(Kate Cholewa, The Story Plant, 2014)
Kate Cholewa’s Shaking Out the Dead drew me in by way of its unusual characters living quirky, challenging lives.
Geneva, 62 and given to meditative reverie and cunning insight into other people’s emotional anguish, happens to have a husband suffering in the last stages of Alzheimer’s at a local nursing home.
Tatum, a 30-something woman scarred by failed relationships and her sister’s scorn, can’t bring herself to trust love, even though she’s courted by the sincere and sensitive Paris—a waiter and cook at a café catering to the disadvantaged and destitute.
The novel is set in Helena, Mont., though many scenes feel as if they take place in the more run-down sections of Missoula or Billings, where people share apartments above restaurants and coffee shops, and where young people freely mingle with seniors both at work and home.
Whereas almost every standard Montana novel focuses on rural life and the isolation for which the state is known, Cholewa builds a believable world set in one of Montana’s modest urban centers, replete with gritty and sometimes sordid reality: a hint of prostitution, occasional violence, and the mundane reality of things like traffic and urban sprawl.
The heart of this novel, however, is a child named Rachael, 9 years old, whose mother dies of cancer.
Because her father is unable to cope with the loss of his wife and its devastating effect on his daughter, he sends Rachael back to Montana with his sister-in-law, Tatum, after the funeral. Because Tatum lives with Geneva, we see the world through the eyes of three very different generations of girls and women, and we’re given perspective on the interesting ways in which they share life lessons.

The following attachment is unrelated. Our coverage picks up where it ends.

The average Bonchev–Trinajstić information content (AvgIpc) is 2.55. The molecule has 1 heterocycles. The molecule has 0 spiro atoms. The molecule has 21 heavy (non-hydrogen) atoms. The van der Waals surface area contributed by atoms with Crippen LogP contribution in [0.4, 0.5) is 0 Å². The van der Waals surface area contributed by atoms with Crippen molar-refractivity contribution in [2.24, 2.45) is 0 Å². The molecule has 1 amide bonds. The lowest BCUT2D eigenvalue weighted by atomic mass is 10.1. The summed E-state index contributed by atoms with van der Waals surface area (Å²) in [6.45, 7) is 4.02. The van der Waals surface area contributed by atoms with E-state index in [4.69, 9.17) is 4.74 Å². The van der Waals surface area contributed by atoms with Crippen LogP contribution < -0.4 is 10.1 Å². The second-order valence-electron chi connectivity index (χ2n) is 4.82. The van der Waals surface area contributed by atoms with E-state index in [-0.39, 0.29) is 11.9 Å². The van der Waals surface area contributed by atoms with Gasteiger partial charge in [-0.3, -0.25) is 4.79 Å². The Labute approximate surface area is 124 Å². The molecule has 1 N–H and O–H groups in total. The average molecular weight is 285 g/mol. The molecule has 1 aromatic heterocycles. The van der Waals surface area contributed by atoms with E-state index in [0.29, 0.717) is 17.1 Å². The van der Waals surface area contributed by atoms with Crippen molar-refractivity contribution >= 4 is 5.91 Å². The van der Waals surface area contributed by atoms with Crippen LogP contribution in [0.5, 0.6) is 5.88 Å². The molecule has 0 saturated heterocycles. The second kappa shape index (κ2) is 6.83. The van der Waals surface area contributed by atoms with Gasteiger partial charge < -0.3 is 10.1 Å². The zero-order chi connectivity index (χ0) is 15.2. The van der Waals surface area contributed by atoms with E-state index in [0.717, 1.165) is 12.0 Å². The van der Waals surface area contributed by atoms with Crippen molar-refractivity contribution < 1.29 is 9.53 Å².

Shaking Out the Dead is both a love story (the tortured romance that unfolds between Tatum and Paris satisfies the itch we all have as readers to know what happens when unrequited love eventually becomes requited) and a story about the finality of death and how we cope with loss.
Along the way, Cholewa presents the interior workings of these characters’ hearts and minds with a psychological high-fidelity that reminds me of the best novelists of that approach—Henry James, Edith Wharton, or even James T. Farrell.
Throughout the narrative, the author peppers the introspective mediations of each of her characters with subtle but compelling philosophical insights.
As Geneva looks at her wedding ring, for example, while agonizing over her feelings about her marriage, she pinpoints the transcendent power of symbols: “Geneva was wary of investing inanimate objects with power—not because she thought the power was imagined, but because she knew it came to be real. She didn’t want to have to assess, every day, whether or not she had it in her to bear the symbol’s weight.”
More than anything else, what makes this novel so eminently readable is the convincing dialogue: no mean feat when the subject matter is so intense.
Whether it’s the fragile psyche of a young woman averse to romance, or a late middle-aged woman wrestling with what the commitment part of marriage counts for when her husband has slipped into the late stages of senility, or the broken heart of an artist unable to win the woman he loves—the author gives them lines that surprise us with how insightful they are while sounding so natural in the mouths of this collection of people she has made us care about.
At the same time, Cholewa presents some heavy emotional scenes with caring finesse, turning the reality of living with mastectomy scars or sexual complications of Alzheimer’s into plot points that actually engage the reader and make you think about how messy and difficult every ordinary life really is.
Ultimately, Shaking Out the Dead is a love story, but a love story not limited to the vagaries of romance and heartbreak. There’s plenty of both here, but this is a Love story with a Capital L.
It’s an exploration of the kind of agape love that human beings are capable of feeling—even unconditionally—for the people (including family) who drop into our lives, with whom we connect in ways that cut much deeper than eros in the end.